``The hills I looked out on as a child had the rounded shapes of tents and camels,'' says Ali Al Asad, principal of a secondary school in the Bedouin village of Lagiya. ``Now the soft contours have given way to the stark cubes of the block houses. It reflects a new mind-set. Now we're thinking in cubes; we're thinking in frames that are already made.''

Before the state of Israel was created in 1948, there was little to challenge the free-floating lifestyle of the Bedouin, whose camels and herds of goats and sheep lived off the stingy offerings of the desert that comprises over half of Israel's land area.

After 1948, the Negev was forced to accommodate two peoples, as Israel's founding fathers built settlements and industries in the desert to attract waves of early immigrants.

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The biggest change came after Israel relinquished the Sinai Peninsula to Egypt in 1982, forcing the transfer of key military installations to the Negev. To make room, the government expropriated 25,000 acres of Bedouin grazing land - one of several waves of land confiscation, according to the Beersheba-based Association for Support and Defense of Bedouin Rights in Israel.

The transition to sedentary life, begun gradually half a century ago by the Bedouin themselves, has been accelerated dramatically by Israel's carrot-and-stick policy toward the once-nomadic tribesmen, 75,000 of whom live in the Negev.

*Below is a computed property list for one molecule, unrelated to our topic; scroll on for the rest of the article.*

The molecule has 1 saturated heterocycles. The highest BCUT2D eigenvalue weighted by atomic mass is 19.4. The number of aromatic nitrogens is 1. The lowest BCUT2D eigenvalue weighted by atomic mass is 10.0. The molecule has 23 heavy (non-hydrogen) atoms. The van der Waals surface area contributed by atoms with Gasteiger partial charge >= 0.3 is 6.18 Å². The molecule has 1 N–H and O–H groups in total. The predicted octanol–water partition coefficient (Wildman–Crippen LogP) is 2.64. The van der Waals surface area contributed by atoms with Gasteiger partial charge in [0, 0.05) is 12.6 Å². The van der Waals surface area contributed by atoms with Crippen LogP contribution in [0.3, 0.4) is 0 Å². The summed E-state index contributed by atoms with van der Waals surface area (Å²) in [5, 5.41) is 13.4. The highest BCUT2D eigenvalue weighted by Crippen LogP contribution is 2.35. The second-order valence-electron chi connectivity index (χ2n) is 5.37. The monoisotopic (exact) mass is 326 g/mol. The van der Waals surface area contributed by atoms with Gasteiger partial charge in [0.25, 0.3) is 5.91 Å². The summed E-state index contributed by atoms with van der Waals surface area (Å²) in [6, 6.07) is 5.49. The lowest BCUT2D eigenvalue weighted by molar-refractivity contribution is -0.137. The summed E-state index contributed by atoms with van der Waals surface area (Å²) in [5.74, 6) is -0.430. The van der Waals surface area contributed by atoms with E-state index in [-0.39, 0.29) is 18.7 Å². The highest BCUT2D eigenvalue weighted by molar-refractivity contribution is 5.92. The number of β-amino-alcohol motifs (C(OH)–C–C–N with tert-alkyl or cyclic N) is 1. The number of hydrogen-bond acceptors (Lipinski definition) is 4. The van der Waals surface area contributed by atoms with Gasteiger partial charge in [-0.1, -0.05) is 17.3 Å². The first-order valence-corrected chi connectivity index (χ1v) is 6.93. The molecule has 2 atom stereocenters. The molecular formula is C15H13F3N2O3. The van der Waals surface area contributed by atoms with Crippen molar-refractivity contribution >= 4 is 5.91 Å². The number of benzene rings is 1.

After Israel paved roads and built clinics and schools, many Bedouin were encouraged to settle in urban areas, the core of what Israeli planners hope will be seven major towns of 10,000 to 20,000 that will be home to nearly all Negev Bedouin. A similar policy is in effect in the Galilee, where most of the rest of Israel's Bedouin reside.

But there have been other ways of dealing with those more reluctant to abandon old ways. ``Green patrols,'' organized by Israel's agriculture ministry, have uprooted crops and seized thousands of goats and sheep grazing in ``unauthorized'' areas. Ostensibly organized to protect the environment, many Bedouin see the patrols as part of an effort by Israel to ``Judaize'' the desert.